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Public Radio's Environmental News Magazine (follow us on Google News)

The Health Legacy of Ground Zero

Air Date: Week of

(Photo courtesy of FEMA)

9/11 WORKERS’ HEALTH: Five years after 9/11, many rescue workers and volunteers at ground zero suffer extensive health problems related to their exposure to the dust and debris of the Twin Towers. Rachel Gotbaum brings us their stories from New York City. Also, a comprehensive study of illnesses affecting rescue workers at ground zero reveal that dust and other toxins have caused chronic health problems, and even death. Host Bruce Gellerman speaks with Dr. Philip Landrigan who co-authored the study and has been screening rescue workers since 9/11.


GELLERMAN: From the Jennifer and Ted Stanley studios in Somerville, Massachusetts - this is Living on Earth. I’m Bruce Gellerman. Steve Curwood is away.

Can it really be 5 years ago? 9/11 is still raw in our hearts and minds and it continues to claim victims. The plume of dust from the collapse of the twin towers flew high into the air and deep into the lungs of people living and working near ground zero. We have two updates on the health effects of the World Trade Center disaster. We begin with reporter Rachel Gotbaum.

GOTBAUM: Today ground zero is a construction site fenced off from the public. A place of silent memorials and tour guides.


GOTBAUM: Looking at the site today it’s hard to imagine that precisely five years ago, this was a scene from purgatory. When the planes hit the twin towers on 9/11 the buildings were pulverized. It’s estimated two million tons of dust containing cement, asbestos, glass, lead, PCBs and other known carcinogens rained down on lower Manhattan.


GOTBAUM: Ever since the attacks researchers have been trying to understand the health
effects of the dust and smoke that filled this area. Among them is Doctor Paul Lioy a professor of occupational and environmental health at Rutgers University. Lioy took dust samples at ground zero soon after 9/11.

LIOY: This is unprecedented. We don’t have any benchmark from which to play from. We’re looking at a material that’s a mixture that we never ever characterized before. So that I cannot say to you that exposure will lead to a long-term health effect. There’s no answer to that question at this point in time.

GOTBAUM: But for many of those who worked on the rescue and recovery at ground zero there is no question that their medical problems are due to the air they breathed at the site. John Sferazo was an ironworker who volunteered at ground zero.

SFERAZO: The smell of death was in the air. You could smell the bodies burning or what was left of bodies burning. Sometimes the smoke was so bad your eyes would burn you couldn’t open your eyes.

GOTBAUM: Sferazo says at first he says he was offered paper masks to protect against the dust and the smoke. He wasn’t worried about toxic exposure because just days after the attacks government officials said the air was safe. But he began to get sick.

SFERAZO: I was starting to cough and then I was coughing up these things that looked like silver dollars. They were silverfish gray and sometimes there was blood in it. Short after that I started getting severe lung infections and then succumbing to pneumonia. And I’ve never had pneumonia in my life. Nor have I ever had any pulmonological problems.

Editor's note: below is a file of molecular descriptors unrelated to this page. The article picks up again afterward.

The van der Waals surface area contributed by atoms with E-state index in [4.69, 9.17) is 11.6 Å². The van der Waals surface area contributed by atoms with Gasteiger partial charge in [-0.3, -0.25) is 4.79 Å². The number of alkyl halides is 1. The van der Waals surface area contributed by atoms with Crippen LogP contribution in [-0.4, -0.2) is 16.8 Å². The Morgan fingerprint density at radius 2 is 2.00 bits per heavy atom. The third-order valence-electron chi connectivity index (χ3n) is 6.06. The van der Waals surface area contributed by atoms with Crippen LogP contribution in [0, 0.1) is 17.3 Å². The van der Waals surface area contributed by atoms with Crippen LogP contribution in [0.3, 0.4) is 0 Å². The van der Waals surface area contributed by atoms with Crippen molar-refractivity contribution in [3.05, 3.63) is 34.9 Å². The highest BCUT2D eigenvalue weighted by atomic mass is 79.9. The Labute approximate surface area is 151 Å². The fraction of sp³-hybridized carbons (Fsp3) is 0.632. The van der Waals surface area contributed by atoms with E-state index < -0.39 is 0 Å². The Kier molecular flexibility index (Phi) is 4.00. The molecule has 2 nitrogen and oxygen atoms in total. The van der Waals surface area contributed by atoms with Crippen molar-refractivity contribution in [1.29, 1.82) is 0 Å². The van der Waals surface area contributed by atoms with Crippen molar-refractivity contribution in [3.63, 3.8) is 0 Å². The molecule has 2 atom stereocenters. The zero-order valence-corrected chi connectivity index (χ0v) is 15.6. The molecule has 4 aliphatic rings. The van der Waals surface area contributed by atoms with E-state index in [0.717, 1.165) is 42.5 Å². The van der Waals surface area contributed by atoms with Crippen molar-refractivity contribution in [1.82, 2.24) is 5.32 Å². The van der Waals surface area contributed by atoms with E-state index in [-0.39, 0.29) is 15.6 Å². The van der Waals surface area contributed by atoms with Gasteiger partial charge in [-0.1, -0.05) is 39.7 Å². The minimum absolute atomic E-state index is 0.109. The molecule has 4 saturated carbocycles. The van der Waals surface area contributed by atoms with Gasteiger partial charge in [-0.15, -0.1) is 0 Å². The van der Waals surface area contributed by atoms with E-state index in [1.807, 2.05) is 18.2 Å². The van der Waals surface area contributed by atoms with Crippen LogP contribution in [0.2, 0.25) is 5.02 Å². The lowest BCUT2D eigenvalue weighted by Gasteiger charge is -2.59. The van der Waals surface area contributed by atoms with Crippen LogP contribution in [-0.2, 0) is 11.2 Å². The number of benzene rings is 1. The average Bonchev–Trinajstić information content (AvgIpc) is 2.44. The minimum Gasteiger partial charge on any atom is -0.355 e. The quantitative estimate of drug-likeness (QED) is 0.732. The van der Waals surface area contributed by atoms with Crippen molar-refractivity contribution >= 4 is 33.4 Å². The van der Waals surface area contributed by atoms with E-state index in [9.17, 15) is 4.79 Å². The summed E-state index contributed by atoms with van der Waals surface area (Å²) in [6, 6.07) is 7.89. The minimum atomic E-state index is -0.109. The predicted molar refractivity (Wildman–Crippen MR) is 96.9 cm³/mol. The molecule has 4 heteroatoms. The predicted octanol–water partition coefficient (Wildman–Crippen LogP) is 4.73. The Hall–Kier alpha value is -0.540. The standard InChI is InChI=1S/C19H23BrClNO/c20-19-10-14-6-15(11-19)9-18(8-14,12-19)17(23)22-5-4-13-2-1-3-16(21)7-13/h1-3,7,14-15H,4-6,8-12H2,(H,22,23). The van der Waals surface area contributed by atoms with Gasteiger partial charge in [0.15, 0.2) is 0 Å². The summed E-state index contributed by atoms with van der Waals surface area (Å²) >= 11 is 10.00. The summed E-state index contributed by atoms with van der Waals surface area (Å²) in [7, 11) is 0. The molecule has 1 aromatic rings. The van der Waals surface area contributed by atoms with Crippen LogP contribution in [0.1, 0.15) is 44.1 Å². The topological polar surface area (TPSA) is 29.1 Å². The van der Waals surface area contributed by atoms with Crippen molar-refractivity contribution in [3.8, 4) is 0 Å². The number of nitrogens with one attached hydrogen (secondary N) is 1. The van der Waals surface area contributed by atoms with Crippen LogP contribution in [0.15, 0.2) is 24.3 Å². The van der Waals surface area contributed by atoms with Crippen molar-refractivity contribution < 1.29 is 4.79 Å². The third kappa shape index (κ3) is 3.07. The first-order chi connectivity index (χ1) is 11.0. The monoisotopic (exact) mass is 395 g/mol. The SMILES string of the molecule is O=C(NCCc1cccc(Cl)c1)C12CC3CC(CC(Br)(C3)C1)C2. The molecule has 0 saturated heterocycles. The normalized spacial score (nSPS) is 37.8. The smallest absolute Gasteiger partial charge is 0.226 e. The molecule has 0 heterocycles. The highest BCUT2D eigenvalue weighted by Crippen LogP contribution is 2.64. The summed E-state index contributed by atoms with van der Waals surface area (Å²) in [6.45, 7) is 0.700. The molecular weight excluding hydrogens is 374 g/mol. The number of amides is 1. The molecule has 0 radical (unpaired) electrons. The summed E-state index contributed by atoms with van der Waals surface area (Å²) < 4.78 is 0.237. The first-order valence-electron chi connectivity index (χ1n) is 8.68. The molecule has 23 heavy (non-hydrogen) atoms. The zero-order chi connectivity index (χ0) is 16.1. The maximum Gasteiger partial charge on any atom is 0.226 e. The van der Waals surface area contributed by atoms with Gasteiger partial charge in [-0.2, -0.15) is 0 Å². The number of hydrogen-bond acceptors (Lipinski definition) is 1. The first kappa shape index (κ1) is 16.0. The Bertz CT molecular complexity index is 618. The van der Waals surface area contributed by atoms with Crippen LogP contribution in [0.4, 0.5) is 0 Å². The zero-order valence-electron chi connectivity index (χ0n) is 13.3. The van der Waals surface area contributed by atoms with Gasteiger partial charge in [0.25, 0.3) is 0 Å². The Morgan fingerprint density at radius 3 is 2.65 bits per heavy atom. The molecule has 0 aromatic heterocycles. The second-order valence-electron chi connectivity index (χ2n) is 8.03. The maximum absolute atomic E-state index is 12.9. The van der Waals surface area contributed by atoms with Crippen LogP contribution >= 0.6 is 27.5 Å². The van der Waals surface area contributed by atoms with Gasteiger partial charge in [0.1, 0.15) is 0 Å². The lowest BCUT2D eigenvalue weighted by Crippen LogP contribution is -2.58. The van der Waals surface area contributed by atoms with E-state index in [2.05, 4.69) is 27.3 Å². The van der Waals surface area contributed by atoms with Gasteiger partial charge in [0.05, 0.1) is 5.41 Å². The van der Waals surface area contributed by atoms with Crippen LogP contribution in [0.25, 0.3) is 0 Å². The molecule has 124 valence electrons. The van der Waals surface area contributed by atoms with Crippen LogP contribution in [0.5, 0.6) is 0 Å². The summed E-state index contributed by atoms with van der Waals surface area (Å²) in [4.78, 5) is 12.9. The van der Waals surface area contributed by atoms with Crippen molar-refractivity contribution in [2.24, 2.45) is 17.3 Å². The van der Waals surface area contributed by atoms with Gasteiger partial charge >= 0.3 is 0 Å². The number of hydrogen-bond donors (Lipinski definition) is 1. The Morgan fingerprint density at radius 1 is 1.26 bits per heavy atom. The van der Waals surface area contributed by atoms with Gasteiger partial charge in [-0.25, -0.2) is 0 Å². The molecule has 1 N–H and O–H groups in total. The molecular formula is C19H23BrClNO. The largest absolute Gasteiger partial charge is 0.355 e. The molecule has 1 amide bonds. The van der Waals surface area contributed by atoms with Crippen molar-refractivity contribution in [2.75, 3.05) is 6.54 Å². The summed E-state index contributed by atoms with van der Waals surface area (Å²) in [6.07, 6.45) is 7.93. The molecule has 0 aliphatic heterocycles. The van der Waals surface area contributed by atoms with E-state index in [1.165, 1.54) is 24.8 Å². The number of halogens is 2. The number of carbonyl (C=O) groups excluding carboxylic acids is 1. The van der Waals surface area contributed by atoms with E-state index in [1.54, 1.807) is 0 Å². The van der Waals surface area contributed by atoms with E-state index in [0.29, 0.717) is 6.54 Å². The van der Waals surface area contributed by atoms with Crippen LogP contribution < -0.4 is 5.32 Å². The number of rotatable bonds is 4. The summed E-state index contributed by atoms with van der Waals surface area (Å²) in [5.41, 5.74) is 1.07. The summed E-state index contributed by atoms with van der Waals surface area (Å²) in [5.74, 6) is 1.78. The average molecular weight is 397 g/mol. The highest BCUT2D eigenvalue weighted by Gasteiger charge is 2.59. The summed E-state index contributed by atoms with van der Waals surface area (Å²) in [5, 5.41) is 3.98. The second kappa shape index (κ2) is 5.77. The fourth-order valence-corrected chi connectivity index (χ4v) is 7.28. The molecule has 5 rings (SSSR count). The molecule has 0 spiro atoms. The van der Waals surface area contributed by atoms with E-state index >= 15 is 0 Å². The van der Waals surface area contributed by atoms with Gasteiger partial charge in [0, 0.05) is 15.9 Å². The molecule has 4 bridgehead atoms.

GOTBAUM: Today John Sferazo is 51 and can no longer do construction work. He receives workers compensation and federal disability payments because he has been diagnosed with reactive airway disease, gastro reflux disease, and posttraumatic stress disorder. More than 40 thousand people worked in the recovery and rescue at ground zero. And thousands of workers including firefighters, police, and construction crews have filed for workers compensation and disability.

City, State and Federal agencies say they provided respirators and urged workers to wear them. But less than half of the workers say they did.

HERBERT: Good deep breaths with your mouth wide open please. And again.


GOTBAUM: Doctor Robin Herbert is examining Daniel Lewis. Lewis delivered lunches to rescue and recovery workers in the days after 9/11. He is now disabled.

LEWIS: I’m taking antibiotics. They was considering steroids cause I have a hard time breathing.

GOTBAUM: Lewis is one of 16 thousand workers from ground zero evaluated at the World Trade Center treatment program at Mt. Sinai Medical Center. The patients here range from undocumented immigrants who cleaned dust out of nearby office buildings to emergency service workers to fire fighters who worked at the site for months. Doctor Herbert directs the program.

HERBERT: When we would look in people’s nasal passages it was as if the nasal tissue were just burnt out, it was bright cherry red. I mean, our patients initially couldn’t sleep through the night. They couldn’t sleep for more than an hour they were coughing so badly.

GOTBAUM: In a just-released study of 10 thousand patient’s in the Mt. Sinai program,
70 percent show signs of new and lingering health problems related to their time at the world trade center site.

HERBERT: One of the primary causes of the respiratory problems was exposure to pulverized cement and glass. The cement in particular was very alkaline, very high ph, extremely irritating, and we think that that then caused chronic inflammations in our patients.

GOTBAUM: The federal government is paying for Mt. Sinai’s monitoring of patients, but it’s the Red Cross that’s footing the bill for their medical care. Forty percent of those in the program don’t have health insurance.

WORBY: Thousands of people are going to die from this problem.

GOTBAUM: That’s attorney David Worby. Worby is suing New York City, federal agencies and private contractors who were responsible for the cleanup at ground zero.

WORBY: This case is about thousands upon thousands of people who are sick. Many of whom are dying. A lot more of whom will die because of the rush to clean up garbage after September 11 when we were not saving lives because of a governmental decision and contractors’ decisions to do everything possible to keep 50 thousand people busy, 24/7, with zero protection in the middle of the worst toxic waste site ever.

GOTBAUM: Worby represents 8,200 clients who worked ground zero. One of them is New York City police detective John Wolcott. In 2003 Wolcott was diagnosed with leukemia. He believes working at the 9/1l site caused his medical problems.